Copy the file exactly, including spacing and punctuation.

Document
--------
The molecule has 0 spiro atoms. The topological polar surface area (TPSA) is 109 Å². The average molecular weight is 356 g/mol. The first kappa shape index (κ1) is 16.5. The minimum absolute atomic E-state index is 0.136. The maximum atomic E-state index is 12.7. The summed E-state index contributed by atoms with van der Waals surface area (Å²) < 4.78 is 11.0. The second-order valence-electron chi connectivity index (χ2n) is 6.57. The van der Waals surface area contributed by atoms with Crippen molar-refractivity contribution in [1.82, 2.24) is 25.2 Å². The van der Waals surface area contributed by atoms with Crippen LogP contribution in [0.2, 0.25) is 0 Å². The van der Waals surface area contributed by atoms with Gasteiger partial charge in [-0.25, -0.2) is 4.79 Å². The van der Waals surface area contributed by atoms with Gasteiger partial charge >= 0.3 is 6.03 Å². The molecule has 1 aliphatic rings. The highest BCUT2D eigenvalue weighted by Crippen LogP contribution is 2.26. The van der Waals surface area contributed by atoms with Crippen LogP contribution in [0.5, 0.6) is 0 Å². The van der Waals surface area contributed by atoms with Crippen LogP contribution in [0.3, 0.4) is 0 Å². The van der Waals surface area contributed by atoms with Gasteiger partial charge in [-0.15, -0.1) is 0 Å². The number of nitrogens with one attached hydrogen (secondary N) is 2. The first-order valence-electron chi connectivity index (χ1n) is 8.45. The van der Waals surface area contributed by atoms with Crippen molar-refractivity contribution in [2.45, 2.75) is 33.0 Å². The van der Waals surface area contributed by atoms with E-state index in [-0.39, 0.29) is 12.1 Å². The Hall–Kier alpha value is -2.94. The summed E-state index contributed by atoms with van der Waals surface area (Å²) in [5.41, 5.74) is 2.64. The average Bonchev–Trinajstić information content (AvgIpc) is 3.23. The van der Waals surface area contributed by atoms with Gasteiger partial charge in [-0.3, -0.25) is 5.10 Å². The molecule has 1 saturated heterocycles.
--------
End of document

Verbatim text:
The molecule has 0 spiro atoms. The topological polar surface area (TPSA) is 109 Å². The average molecular weight is 356 g/mol. The first kappa shape index (κ1) is 16.5. The minimum absolute atomic E-state index is 0.136. The maximum atomic E-state index is 12.7. The summed E-state index contributed by atoms with van der Waals surface area (Å²) < 4.78 is 11.0. The second-order valence-electron chi connectivity index (χ2n) is 6.57. The van der Waals surface area contributed by atoms with Crippen molar-refractivity contribution in [1.82, 2.24) is 25.2 Å². The van der Waals surface area contributed by atoms with Crippen LogP contribution in [0.2, 0.25) is 0 Å². The van der Waals surface area contributed by atoms with Gasteiger partial charge in [-0.25, -0.2) is 4.79 Å². The van der Waals surface area contributed by atoms with Gasteiger partial charge >= 0.3 is 6.03 Å². The molecule has 1 aliphatic rings. The highest BCUT2D eigenvalue weighted by Crippen LogP contribution is 2.26. The van der Waals surface area contributed by atoms with Crippen LogP contribution in [0.5, 0.6) is 0 Å². The van der Waals surface area contributed by atoms with Crippen LogP contribution in [0.3, 0.4) is 0 Å². The van der Waals surface area contributed by atoms with Gasteiger partial charge in [-0.15, -0.1) is 0 Å². The number of nitrogens with one attached hydrogen (secondary N) is 2. The first-order valence-electron chi connectivity index (χ1n) is 8.45. The van der Waals surface area contributed by atoms with Crippen molar-refractivity contribution in [2.45, 2.75) is 33.0 Å². The van der Waals surface area contributed by atoms with E-state index in [-0.39, 0.29) is 12.1 Å². The Hall–Kier alpha value is -2.94. The summed E-state index contributed by atoms with van der Waals surface area (Å²) in [5.41, 5.74) is 2.64. The average Bonchev–Trinajstić information content (AvgIpc) is 3.23. The van der Waals surface area contributed by atoms with Gasteiger partial charge in [-0.3, -0.25) is 5.10 Å². The molecule has 1 saturated heterocycles.